This result support the idea that the activity of the stearoyl-CoA desaturase. Enzyme was negatively affected by the supplemental fatty acids [17], but a FSO allows an exploration of the hypothesis that the flow of vaccenic acid exceeded the desaturation capacity of stearoyl-CoA desaturase in muscle tissue [21].

Conclusions:

Using flaxseed or sunflower oils, in growing lambs diets is recommended, because it improves the lipid profile of the meat by increasing the concentration of CLA and omega 3. Additionally, supplementing 3% of flaxseed or sunflower oils had no negative effect on the feed intake, ADG, and feed efficiency of the lambs fed experimental diet.

ARTICLE INFO

Article history:

Received 5 August 2015

Accepted 28 August 2015

Available online 15 September 2015

REFERENCES

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[8] SAS, 2000. Statistical Analysis System SAS User's Guide Statistics SAS Institute Inc. Editors, Cary, NC.1069.

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[10] Whitlock, L.A., D.J. Schingoethe, A.A. AbuGhazaleh, A.R. Hippen, K.F. Kalscheur, 2006. Milk production and composition from cows fed small amounts of fish oil with extruded soybeans. J. Dairy Sci., 89: 3972-3980.

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[14] Mir, Z., M.L. Rushfeldt, P.S. Mir, L.J. Paterson, R.J. Weselake, 2000. Effect of dietary supplementation with either conjugated linoleic acid (CLA) or linoleic acid rich oil on the CLA content of lamb tissues. Small Ruminant Research, 36: 25-31.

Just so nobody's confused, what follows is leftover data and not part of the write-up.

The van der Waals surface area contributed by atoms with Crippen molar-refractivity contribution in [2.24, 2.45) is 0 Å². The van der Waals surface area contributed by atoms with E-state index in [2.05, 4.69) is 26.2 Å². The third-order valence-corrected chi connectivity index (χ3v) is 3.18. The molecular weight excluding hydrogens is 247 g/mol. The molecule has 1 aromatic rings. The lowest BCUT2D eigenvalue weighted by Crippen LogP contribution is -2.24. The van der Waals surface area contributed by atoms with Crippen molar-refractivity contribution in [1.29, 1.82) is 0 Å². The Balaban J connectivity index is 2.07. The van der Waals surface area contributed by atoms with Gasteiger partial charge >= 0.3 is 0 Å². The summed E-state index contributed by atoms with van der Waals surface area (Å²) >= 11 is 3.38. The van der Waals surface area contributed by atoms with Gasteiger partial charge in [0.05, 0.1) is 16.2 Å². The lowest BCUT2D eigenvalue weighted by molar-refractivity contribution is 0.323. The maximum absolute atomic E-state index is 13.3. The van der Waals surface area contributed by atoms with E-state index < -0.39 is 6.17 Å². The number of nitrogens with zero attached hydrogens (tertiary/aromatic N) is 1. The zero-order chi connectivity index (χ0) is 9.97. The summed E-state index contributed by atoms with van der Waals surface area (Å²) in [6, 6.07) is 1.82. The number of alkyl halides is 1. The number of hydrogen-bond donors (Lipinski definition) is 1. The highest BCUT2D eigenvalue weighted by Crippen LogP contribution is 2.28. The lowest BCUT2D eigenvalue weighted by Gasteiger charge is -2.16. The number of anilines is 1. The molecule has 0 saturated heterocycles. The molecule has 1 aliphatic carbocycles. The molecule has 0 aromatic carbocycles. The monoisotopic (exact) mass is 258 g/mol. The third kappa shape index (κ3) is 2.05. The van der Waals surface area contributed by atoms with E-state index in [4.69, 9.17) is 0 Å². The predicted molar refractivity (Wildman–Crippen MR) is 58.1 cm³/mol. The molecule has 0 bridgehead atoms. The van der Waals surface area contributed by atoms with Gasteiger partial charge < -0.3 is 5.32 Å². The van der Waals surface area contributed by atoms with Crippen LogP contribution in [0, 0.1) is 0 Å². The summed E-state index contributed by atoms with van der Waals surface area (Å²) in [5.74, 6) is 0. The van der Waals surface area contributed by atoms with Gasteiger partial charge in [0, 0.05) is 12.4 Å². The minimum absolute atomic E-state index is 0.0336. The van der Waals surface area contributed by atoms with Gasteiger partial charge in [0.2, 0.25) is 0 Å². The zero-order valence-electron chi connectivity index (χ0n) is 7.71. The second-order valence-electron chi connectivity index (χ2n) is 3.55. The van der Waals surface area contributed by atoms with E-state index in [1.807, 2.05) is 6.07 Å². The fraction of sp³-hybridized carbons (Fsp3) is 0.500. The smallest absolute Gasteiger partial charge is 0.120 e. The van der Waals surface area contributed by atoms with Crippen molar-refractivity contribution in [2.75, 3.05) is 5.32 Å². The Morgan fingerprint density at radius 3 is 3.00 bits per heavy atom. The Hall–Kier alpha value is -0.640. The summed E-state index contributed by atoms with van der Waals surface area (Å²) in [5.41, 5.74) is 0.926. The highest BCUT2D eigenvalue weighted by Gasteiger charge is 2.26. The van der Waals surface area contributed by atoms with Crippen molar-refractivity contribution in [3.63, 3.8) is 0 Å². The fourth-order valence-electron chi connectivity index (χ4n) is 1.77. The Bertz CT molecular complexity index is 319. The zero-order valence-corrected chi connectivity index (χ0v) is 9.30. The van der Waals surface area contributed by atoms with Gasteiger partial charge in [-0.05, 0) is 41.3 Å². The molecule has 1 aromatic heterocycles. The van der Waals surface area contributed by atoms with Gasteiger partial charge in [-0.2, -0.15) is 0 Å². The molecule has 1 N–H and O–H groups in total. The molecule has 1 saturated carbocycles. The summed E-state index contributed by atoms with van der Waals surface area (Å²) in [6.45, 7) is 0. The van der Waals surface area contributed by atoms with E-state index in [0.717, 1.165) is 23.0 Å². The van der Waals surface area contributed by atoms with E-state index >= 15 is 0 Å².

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[21] Chilliard, Y., A. Ferlay and M. Doreau, 2001. Effect of different type of forages, animal fat or marine oils in cow's diet on milk fat secretion and composition, especially conjugated linoleic acid (CLA) and polyunsaturated fatty acids. Livest. Prod. Sci., 70: 31-48.

(1) Eman H. El-Sabaawy, (1) Sawsan M. Gad, (2) T.M. El-Bedawy, (1) H.M. Ali and (2) A.M. Abd El-Gawad

(1) Department of Animal Production, National Research Centre, 33 el-bohouth street, Dokki, Giza, Egypt, 12622.

(2) Department of Animal Production, Faculty of Agriculture Cairo University Giza, Egypt.

Corresponding Author: Eman H. El-Sabaawy, Department of Animal Production, National Research Centre, 33 el-bohouth street, Dokki, Giza, Egypt, 12622.

E-mail: eman_elsabaawy79@yahoo.com

Table 1: Chemical composition of feed mixture and barseem hay
(on DM basis).

Chemical composition, %                                Ingredients

Ash     NFE     EE     CP      CF      OM      DM

13.10   51.61   4.33   16.03   14.93   86.90   92.24   CFM *
16.01   39.71   2.54   10.31   31.43   83.99   91.68   Clover hay

* CFM: Concentrate feed mixture.

Table 2: Chemical composition of tested diets (on DM basis).

Chemical composition, %                                diet

Ash     NFE     EE     CP      CF      OM      DM

13.98   48.04   3.79   14.31   19.88   86.02   92.07   CON
13.98   45.24   6.59   14.31   19.88   86.02   92.07   FSO
13.98   45.24   6.59   14.31   19.88   86.02   92.07   SFO

CFM: Concentrate feed mixture, CON: CFM + clover hay (control), FSO:
control + flaxseed oil (3%), SFO: control + sunflower oil (3%).

Table 3: Fatty acid composition of flaxseed oil (FSO) and sunflower
oil (SFO).

SFO                 FSO     Fatty acids
mg/gm oil

            0.18    0.13    C14:0
            0.05    0.03    C15:0
            6.49    6.69    C16:0
            0.23    0.07    C16:1
            3.81    3.59    C18:0